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Carbon N Y. 2010 Jun 1;48(7):1961-1969.

Biodurability of Single-Walled Carbon Nanotubes Depends on Surface Functionalization.

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  • 1Department of Chemistry, Brown University, Providence, Rhode Island.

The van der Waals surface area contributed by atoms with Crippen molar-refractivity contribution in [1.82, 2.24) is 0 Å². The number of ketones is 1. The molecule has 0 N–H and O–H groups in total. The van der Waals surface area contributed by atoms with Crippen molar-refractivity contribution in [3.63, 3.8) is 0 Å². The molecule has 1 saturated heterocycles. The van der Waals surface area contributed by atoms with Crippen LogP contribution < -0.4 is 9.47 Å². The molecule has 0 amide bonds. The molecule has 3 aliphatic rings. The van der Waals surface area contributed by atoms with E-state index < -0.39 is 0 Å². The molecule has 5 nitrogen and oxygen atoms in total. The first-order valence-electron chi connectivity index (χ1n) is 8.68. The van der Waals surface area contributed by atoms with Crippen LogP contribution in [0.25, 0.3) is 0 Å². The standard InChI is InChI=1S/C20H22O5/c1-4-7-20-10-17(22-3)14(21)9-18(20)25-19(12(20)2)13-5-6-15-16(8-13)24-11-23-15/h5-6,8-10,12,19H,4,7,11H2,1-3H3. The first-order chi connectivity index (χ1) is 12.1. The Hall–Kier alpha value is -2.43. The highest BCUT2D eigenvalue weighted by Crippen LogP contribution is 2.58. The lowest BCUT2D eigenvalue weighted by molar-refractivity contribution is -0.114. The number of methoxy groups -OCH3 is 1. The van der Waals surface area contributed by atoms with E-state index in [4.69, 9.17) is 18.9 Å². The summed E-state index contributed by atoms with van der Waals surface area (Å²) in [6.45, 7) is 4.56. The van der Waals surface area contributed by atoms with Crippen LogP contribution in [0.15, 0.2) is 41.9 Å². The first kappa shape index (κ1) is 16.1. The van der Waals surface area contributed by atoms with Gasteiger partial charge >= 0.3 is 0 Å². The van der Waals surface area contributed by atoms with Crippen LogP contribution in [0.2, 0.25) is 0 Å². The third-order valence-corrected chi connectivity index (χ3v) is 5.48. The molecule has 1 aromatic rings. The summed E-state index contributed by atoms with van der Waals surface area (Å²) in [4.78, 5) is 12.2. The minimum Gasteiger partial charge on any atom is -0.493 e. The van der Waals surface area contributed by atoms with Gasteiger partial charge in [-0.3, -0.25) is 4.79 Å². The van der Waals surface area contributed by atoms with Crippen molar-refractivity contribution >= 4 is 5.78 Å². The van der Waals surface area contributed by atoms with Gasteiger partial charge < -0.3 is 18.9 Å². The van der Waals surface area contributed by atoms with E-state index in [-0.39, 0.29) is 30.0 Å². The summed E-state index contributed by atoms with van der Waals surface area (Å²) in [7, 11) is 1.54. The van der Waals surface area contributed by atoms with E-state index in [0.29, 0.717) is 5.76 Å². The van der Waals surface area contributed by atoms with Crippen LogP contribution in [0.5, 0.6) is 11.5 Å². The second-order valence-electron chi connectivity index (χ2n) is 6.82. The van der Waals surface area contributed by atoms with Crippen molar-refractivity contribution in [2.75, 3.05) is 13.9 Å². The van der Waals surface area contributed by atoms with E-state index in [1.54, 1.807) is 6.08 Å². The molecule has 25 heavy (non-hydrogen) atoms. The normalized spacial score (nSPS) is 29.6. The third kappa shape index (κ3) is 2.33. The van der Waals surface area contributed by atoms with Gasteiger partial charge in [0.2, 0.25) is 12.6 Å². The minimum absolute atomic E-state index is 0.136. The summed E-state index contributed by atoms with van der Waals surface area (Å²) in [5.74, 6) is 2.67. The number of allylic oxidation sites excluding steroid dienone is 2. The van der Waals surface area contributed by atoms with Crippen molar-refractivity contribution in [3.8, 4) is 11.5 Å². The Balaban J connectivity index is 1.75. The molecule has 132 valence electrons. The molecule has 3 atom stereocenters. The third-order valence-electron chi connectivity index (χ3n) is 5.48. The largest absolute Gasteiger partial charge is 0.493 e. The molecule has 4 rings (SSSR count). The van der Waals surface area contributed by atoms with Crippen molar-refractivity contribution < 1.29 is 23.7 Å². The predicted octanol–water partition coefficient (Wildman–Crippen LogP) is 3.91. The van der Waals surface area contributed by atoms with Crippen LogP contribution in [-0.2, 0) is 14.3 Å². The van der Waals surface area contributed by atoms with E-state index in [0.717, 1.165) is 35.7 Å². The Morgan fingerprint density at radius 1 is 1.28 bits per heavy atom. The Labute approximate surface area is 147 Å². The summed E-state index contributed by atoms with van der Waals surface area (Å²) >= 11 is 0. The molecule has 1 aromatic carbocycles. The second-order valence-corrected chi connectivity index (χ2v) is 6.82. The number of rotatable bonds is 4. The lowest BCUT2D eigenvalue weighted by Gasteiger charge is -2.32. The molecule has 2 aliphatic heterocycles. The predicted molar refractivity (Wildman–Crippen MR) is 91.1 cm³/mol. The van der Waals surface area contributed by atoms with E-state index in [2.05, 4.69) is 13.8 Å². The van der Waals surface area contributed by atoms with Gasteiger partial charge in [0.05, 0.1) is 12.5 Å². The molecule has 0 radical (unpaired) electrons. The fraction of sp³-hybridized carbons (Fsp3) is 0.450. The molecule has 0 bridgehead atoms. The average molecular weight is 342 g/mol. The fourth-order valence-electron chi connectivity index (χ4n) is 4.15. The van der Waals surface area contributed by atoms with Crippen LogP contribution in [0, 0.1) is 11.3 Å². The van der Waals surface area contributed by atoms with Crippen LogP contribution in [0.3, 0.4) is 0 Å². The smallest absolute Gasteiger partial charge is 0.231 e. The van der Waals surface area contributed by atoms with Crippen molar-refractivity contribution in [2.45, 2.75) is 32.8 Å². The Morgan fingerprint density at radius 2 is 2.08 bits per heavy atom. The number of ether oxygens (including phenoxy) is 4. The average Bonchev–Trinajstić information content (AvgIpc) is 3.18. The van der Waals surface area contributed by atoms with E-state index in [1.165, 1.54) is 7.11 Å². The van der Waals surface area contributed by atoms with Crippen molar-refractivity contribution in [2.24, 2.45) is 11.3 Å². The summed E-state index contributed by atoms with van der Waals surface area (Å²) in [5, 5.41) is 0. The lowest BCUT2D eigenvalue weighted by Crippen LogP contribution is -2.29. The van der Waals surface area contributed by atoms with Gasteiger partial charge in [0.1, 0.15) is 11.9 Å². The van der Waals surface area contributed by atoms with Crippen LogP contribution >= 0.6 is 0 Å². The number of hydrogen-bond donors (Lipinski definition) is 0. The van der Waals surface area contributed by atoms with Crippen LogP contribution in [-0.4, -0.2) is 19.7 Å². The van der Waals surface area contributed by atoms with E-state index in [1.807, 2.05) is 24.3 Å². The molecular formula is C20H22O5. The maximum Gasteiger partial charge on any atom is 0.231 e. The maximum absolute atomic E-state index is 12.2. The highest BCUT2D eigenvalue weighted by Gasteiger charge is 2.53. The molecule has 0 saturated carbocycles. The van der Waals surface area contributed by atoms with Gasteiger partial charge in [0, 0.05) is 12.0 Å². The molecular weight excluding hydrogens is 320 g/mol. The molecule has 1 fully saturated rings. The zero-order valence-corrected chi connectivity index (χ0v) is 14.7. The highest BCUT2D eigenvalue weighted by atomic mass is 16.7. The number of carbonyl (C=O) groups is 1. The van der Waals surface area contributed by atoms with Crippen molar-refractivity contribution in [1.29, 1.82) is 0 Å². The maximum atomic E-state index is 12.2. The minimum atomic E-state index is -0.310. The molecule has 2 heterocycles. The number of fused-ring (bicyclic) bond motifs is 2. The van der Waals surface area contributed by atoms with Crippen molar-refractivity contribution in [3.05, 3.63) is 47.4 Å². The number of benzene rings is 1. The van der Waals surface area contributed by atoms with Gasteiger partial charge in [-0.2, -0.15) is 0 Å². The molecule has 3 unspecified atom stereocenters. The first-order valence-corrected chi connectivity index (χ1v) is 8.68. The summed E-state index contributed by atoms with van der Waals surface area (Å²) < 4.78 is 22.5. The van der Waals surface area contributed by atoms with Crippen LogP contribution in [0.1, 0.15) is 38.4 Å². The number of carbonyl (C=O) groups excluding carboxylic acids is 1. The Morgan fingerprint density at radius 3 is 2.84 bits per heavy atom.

Recent research has led to increased concern about the potential adverse human health impacts of carbon nanotubes, and further work is needed to better characterize those risks and develop risk management strategies. One of the most important determinants of the chronic pathogenic potential of a respirable fiber is its biological durability, which affects the long-term dose retained in the lungs, or biopersistence. The present article characterizes the biodurability of single-walled carbon nanotubes using an in vitro assay simulating the phagolysosome. Biodurability is observed to depend on the chemistry of nanotube surface functionalization. Single-walled nanotubes with carboxylated surfaces are unique in their ability to undergo 90-day degradation in a phagolysosomal simulant leading to length reduction and accumulation of ultrafine solid carbonaceous debris. Unmodified, ozone-treated, and aryl-sulfonated tubes do not degrade under these conditions. We attribute the difference to the unique chemistry of acid carboxylation, which not only introduces COOH surface groups, but also causes collateral damage to the tubular graphenic backbone in the form of neighboring active sites that provide points of attack for further oxidative degradation. These results suggest the strategic use of surface carboxylation in nanotube applications where biodegradation may improve safety or add function.

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